Secrets of Gentle Eating
Always seek out the advice of your pediatrician or a pediatric dietitian if you feel your child’s eating habits are detrimental to them. The following is not meant to be medical advice.
Kids can have some peculiar eating habits. Some kids seem too busy to ever eat, others may just eat just a few bites, and we worry if they are getting enough.
So how does a gentle parent balance their responsibility for their child’s health and a child’s picky eating?
Gentle parenting encourages parents to let their kids control their own eating.
I see it like this: I have control over what I offer my kids. And they have control over eating it--focus on controlling what YOU can control.
How to Set Limits With Food
1. I can control when I offer my kids food.
At home, on a routine day, I offer my kids food every 2 hours. They may or may not eat.
On special days if we are really busy or active, I will offer my kids food after any physical activity.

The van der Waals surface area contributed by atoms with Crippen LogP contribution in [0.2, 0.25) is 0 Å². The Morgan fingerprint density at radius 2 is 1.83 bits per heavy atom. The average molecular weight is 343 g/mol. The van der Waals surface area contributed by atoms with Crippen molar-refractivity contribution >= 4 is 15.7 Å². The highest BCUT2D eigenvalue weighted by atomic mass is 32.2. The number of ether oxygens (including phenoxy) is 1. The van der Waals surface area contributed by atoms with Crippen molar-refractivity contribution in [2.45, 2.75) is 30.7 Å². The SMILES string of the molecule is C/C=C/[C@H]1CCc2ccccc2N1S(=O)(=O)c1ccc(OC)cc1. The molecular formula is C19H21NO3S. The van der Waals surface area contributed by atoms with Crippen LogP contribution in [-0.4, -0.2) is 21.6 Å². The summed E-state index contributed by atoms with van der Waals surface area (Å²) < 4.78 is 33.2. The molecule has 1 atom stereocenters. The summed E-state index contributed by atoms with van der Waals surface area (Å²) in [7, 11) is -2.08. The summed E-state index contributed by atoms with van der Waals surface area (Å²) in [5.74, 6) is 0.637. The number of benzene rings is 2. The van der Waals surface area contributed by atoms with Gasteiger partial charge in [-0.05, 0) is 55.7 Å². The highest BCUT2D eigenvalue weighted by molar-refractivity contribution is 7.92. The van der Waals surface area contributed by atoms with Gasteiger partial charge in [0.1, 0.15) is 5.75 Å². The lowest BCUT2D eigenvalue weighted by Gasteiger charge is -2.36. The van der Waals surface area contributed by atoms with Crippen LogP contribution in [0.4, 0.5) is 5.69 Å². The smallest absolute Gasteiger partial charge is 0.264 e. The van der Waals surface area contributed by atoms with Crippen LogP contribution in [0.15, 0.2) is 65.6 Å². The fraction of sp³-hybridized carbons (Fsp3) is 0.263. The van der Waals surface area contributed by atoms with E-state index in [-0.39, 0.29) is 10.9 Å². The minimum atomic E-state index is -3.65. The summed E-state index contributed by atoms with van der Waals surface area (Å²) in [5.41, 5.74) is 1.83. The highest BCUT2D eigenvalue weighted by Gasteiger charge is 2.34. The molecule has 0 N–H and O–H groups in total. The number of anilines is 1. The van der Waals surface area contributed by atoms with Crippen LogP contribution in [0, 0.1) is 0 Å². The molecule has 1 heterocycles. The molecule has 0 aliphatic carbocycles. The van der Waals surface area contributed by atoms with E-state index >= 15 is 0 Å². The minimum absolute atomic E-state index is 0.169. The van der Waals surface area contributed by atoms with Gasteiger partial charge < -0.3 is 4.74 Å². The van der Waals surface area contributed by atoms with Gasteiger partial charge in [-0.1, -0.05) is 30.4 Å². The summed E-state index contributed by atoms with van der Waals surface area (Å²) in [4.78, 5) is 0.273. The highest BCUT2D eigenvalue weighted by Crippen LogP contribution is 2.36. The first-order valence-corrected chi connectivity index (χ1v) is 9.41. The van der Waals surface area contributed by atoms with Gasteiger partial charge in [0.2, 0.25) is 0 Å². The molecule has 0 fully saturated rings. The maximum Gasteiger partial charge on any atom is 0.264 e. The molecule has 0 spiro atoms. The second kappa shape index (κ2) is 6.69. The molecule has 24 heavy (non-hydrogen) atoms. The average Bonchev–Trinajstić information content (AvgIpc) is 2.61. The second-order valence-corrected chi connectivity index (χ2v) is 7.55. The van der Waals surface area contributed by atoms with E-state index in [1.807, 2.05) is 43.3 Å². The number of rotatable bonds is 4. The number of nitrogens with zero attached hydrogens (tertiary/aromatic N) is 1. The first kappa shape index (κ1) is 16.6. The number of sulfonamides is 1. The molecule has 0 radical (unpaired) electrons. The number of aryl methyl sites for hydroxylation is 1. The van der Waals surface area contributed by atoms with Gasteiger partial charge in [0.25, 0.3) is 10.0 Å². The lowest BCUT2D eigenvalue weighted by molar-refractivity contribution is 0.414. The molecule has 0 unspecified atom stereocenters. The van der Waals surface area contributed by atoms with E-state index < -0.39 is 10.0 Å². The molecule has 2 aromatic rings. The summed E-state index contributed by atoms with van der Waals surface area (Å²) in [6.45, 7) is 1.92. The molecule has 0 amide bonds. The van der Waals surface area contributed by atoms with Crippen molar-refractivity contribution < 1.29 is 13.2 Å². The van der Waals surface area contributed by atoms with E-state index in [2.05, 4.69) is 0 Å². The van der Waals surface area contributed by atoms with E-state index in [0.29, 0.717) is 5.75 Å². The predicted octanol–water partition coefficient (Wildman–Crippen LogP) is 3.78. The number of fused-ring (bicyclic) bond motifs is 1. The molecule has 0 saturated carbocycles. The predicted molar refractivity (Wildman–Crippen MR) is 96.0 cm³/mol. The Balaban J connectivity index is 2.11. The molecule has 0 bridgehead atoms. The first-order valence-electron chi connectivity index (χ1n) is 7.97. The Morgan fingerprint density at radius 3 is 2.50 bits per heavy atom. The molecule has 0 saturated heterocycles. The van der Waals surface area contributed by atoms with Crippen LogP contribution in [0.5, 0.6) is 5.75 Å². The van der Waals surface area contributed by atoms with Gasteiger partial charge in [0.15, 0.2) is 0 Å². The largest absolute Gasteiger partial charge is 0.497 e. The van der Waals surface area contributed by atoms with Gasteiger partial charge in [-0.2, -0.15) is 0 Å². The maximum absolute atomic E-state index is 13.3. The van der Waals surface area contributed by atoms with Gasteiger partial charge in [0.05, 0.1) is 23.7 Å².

2. I can control what I offer my kids to eat.
When I am planning our food out for the week, I make sure that my kids get choices. For example, I like to feed my kids fruit for at least 1 snack every day, so I let them choose any fruit we have--or I let them choose between yogurt and cheese for their dairy snack.
When I make meals, I make sure there is something included that each of my kids will eat. A common dinner we have is turkey bacon, eggs, and biscuits. My husband and I will make sandwiches, but my oldest will eat just bacon with biscuits and jelly. My six year old will fill up on the eggs, and my littlest girls will eat biscuits mainly, maybe some eggs.
3. I teach them about their bodies.
When we are eating, I remind my kids that their bodies will tell them when they are done. I ask them if they are done eating or if they feel full, and they just stop when they are done--unless it’s candy because they will eat themselves sick. But I feel like that’s an important thing for them to experience, too.
Gentle parents don’t force their kids to eat. They trust kids to hit their calorie needs, and they use the power they have to offer their kids healthy choices.